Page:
Can I Get Some Fries With That AI?

Fast food chain McDonald's is reportedly acquiring Dynamic Yield: an artificial intelligence (AI) company that uses machine learning to personalize online shopping experiences (e.g., product recommendations). The deal, according to sources, is worth about $300 million.

So, why is McDonald's throwing its deep-fried hat into the AI ring? According to TechCrunch, the company will use Dynamic Yield's technology to create smart, self-taught drive through menus that are updated in realtime to reflect things like weather ("Hey, it's hot -- fancy an ice cream cone?"), restaurant wait times, and trending orders.

Plus, the system is also self-taught to learn customer preferences. "Once you’ve started ordering," writes Anthony Ha, "the display can also recommend additional items based on what you’ve already chosen."

The acquisition is a reflection into the explosive entrance of a growing number of companies into the AI realm, and the variety of use cases for the technology. As digital analyst Benedict Evans puts it, "Pretty soon there will not be any 'AI' companies - there are just companies using software to solve specific problems." Read full story >>

Apple Cancels the Launch of Its Wireless Charging Pad

Following its star-studded services launch event last week, Apple is taking a cue to exit the stage -- at least, when it comes to its plans for one item of hardware.

At the same time Apple unveiled the iPhone X in 2017, it also announced the wireless charging capabilities for all of the iPhone models launched that day -- which would be powered by the AirPower wireless charger.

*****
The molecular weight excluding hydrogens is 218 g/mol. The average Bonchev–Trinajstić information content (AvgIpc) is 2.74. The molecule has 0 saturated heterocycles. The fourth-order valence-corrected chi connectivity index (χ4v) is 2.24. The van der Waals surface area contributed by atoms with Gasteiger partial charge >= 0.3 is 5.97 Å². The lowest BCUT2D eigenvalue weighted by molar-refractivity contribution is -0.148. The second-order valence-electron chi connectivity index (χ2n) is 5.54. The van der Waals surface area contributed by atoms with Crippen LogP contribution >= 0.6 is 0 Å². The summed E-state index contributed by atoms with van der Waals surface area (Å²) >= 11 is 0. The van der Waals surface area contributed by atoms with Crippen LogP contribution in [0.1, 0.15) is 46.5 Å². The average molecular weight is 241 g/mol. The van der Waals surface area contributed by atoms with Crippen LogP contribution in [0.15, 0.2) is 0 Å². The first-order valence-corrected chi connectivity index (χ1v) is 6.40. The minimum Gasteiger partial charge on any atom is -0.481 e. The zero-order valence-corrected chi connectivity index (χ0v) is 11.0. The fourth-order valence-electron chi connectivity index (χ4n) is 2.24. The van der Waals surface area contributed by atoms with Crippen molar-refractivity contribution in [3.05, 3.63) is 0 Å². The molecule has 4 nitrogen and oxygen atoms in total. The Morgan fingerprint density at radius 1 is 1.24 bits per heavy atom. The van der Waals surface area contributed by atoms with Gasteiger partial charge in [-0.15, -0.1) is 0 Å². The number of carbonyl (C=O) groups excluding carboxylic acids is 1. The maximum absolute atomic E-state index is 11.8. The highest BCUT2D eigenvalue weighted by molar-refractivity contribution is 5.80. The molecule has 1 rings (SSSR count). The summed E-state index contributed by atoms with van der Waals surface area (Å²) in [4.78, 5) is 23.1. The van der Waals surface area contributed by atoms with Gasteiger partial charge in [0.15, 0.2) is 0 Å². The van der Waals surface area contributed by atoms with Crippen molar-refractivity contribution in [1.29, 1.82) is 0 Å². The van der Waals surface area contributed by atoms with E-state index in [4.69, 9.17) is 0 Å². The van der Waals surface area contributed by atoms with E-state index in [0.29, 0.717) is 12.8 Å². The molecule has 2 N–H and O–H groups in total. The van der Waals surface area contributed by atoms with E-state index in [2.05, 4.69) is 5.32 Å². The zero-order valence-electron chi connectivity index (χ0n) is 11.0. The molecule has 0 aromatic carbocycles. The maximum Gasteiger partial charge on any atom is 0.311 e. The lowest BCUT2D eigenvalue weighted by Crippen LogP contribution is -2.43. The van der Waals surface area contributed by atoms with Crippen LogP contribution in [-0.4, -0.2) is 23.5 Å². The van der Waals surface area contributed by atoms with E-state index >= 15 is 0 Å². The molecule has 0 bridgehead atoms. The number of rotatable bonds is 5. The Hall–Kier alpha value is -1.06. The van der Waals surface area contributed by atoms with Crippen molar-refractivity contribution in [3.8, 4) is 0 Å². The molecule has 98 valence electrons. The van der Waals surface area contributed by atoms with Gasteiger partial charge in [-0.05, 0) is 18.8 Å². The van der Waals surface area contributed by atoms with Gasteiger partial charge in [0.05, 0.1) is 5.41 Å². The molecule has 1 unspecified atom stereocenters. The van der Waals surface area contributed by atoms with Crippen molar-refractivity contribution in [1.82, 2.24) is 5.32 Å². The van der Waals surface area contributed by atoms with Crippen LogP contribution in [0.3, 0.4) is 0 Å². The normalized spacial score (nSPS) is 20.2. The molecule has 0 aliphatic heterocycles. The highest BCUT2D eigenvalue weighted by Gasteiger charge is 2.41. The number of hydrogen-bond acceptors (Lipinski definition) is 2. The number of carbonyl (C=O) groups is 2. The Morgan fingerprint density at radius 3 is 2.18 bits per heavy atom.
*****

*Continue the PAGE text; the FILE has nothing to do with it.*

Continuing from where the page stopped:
But over a year later, Apple has pulled the plug on AirPower, citing the product's inability to "achieve our high standards" as the chief reason behind the cancellation. 

As others have pointed out, it's not unusual for Apple to release an arguably half-baked product only to face disappointing feedback and reviews (e.g., its HomePod smart speaker). What is unusual, however, is for Apple to delay a product launch for more than a year, only to cancel it. Read full story >>



Happy Birthday Gmail: How Google Is Celebrating 15 Years of Email

Ah, email services. They grow up so fast -- and Gmail is no exception. Right before our and Google's eyes, it's turned 15. Of course, Google had to ring in its email service's birthday with a proper celebration -- which, for that particular company, comes in the form of announcing new features and updates. Here's a look at some of them. Read full story >>

What (Else) You Missed Last Month in Google

In addition to Gmail's 15th birthday, Google had a very busy March. From a core algorithm update and a big gaming service announcement, to a dedicated hotel search site and shoppable ads on image search -- these are the top stories from Google that you may have missed last month. Read full story >>

How Breaking Glass Ceilings and a Collaboration With "Wired" Boosted a Rebrand: An Interview With ADP CMO Lorraine Barber-Miller

As Women's History Month came to a close last week, we wanted to look back at one of our favorite SXSW brand activations -- where barriers were broken, and lessons on co-marketing emerged. Read full story >>

Why the Gig Economy’s Minimum Wage Debate Matters to Platforms

Contractors at multiple delivery platforms have partnered with labor advocacy groups to demand a $15/hour minimum wage across the entire gig economy. Here's why we should all be watching. Read full story >>